Listed Building

The only legal part of the listing is the address/name of site. Addresses and building names may have changed since the date of listing – see ‘About Listed Buildings’ below for more information.


Status: Designated


There are no additional online documents for this record.


Group Category Details
100000020 - See Notes
Date Added
Local Authority
Planning Authority
NS 55030 68034
255030, 668034


Charles Wilson, architect, 1841-3. Large Tudor style hospital

in 2 detached E-plan ranges set at right angles; 2 or 3

storeys; attics and basements. More elaborate W range for

wealthy patients, E range for the less fortunate, and

correspondingly plainer. Both of stugged ashlar with

polished margins and dressings; stonecleaned.

W RANGE: symmetrical N facade of 35 bays arranged with 11-bay

2-storey blocks with 3-bay 3-storey end pavilions. 7-bay

3-storey central paviion (containing Superintendent's flat)

rising to 4-storey tower over entrance. 4-centred arched

portals at pavilions with square-headed hoodmoulds and mask

label-stops (portrait heads of Victoria and Albert to centre).

Recessed architraved tripartite doorpiece to central pavilion

with glazed lights. All windows in roll-moulded reveals and

hood moulds. Single or bipartite with transoms and mullions;

tripartite at pavilions flanked by buttresses rising to tall

octagonal pinnacles.

Continuous roll-moulding at cills, deep plain parapet at eaves,

tall linked axial Tudor stacks. Flanks detailed as above.

REAR ELEVATION: coursed stugged ashlar; single light windows

with some full-height canted oriels. Linking flanks, tall

coursed rubble walls to gardens.

INTERIOR: central pavilion includes superintendent's private

apartments; private garden to rear. Wings (separate male and

female accommodation) with small private chambers opening off

wide galleries, some with original 3-arch timber screens.

E RANGE: 21 bays arranged with 3-bay 3-storey end pavilions

and 5-bay 3-storey central pavilions. Details as above except hood-moulds only to ground floor and label stops of doorpiece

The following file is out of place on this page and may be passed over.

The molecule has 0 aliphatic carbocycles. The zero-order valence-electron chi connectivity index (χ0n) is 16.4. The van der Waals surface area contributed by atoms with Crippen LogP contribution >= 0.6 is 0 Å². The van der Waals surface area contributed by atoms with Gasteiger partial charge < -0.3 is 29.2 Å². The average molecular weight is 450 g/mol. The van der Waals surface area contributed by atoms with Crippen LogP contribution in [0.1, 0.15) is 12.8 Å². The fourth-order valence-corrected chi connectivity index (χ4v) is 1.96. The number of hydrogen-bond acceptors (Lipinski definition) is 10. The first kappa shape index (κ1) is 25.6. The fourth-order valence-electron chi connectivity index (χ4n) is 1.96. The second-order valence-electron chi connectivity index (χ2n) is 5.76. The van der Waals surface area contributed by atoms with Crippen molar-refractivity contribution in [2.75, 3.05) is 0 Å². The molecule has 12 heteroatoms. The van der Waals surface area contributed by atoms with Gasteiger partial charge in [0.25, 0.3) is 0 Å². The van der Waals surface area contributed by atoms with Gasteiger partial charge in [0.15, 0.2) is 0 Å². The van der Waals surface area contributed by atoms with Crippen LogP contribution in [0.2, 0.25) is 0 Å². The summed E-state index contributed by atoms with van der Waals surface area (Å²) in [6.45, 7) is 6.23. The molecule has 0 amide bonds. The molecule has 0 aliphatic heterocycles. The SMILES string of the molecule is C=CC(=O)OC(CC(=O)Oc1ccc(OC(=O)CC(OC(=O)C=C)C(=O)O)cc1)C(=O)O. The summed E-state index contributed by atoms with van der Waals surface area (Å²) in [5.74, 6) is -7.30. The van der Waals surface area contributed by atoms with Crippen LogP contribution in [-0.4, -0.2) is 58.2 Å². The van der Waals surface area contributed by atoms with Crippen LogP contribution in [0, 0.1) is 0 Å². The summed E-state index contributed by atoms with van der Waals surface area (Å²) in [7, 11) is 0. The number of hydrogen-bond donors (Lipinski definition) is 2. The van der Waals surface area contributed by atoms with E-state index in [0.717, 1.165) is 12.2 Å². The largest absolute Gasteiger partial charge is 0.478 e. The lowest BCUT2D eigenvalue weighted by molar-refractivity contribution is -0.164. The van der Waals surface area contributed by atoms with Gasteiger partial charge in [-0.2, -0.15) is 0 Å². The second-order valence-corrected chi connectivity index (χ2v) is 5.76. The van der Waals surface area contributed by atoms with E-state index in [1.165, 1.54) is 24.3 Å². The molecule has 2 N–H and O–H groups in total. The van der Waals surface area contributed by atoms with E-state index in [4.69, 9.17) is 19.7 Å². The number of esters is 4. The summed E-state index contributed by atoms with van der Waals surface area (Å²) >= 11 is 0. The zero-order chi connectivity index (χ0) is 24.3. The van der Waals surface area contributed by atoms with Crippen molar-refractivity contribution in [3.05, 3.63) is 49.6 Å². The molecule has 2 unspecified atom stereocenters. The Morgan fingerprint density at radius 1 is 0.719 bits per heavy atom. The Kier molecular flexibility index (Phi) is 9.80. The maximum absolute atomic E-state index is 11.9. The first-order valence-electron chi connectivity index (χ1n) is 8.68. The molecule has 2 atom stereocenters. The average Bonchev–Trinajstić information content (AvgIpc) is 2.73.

simple blocks. S flank with 2 small ogee-domed pavilions

linking tall coursed rubble garden wall to S, (airing ground).

INTERIOR: with large dormitories, few smaller rooms off.

Large dining hall, now modernised.

Statement of Special Interest

Built as Royal Lunatic Asylum. Part of Gartnavel Royal B




Plans in NMRS showing proposed chapel built to link E and

W ranges. Information from Rev'd D Haley, Chaplain.

About Listed Buildings

Historic Environment Scotland is responsible for designating sites and places at the national level. These designations are Scheduled monuments, Listed buildings, Inventory of gardens and designed landscapes and Inventory of historic battlefields.

We make recommendations to the Scottish Government about historic marine protected areas, and the Scottish Ministers decide whether to designate.

Listing is the process that identifies, designates and provides statutory protection for buildings of special architectural or historic interest as set out in the Planning (Listed Buildings and Conservation Areas) (Scotland) Act 1997.

We list buildings which are found to be of special architectural or historic interest using the selection guidance published in Designation Policy and Selection Guidance (2019)

Listed building records provide an indication of the special architectural or historic interest of the listed building which has been identified by its statutory address. The description and additional information provided are supplementary and have no legal weight.

These records are not definitive historical accounts or a complete description of the building(s). If part of a building is not described it does not mean it is not listed. The format of the listed building record has changed over time. Earlier records may be brief and some information will not have been recorded.

The legal part of the listing is the address/name of site which is known as the statutory address. Addresses and building names may have changed since the date of listing. Even if a number or name is missing from a listing address it will still be listed. Listing covers both the exterior and the interior and any object or structure fixed to the building. Listing also applies to buildings or structures not physically attached but which are part of the curtilage (or land) of the listed building as long as they were erected before 1 July 1948.

While Historic Environment Scotland is responsible for designating listed buildings, the planning authority is responsible for determining what is covered by the listing, including what is listed through curtilage. However, for listed buildings designated or for listings amended from 1 October 2015, legal exclusions to the listing may apply.

If part of a building is not listed, it will say that it is excluded in the statutory address and in the statement of special interest in the listed building record. The statement will use the word 'excluding' and quote the relevant section of the 1997 Act. Some earlier listed building records may use the word 'excluding', but if the Act is not quoted, the record has not been revised to reflect subsequent legislation.

Listed building consent is required for changes to a listed building which affect its character as a building of special architectural or historic interest. The relevant planning authority is the point of contact for applications for listed building consent.

Find out more about listing and our other designations at You can contact us on 0131 668 8914 or at


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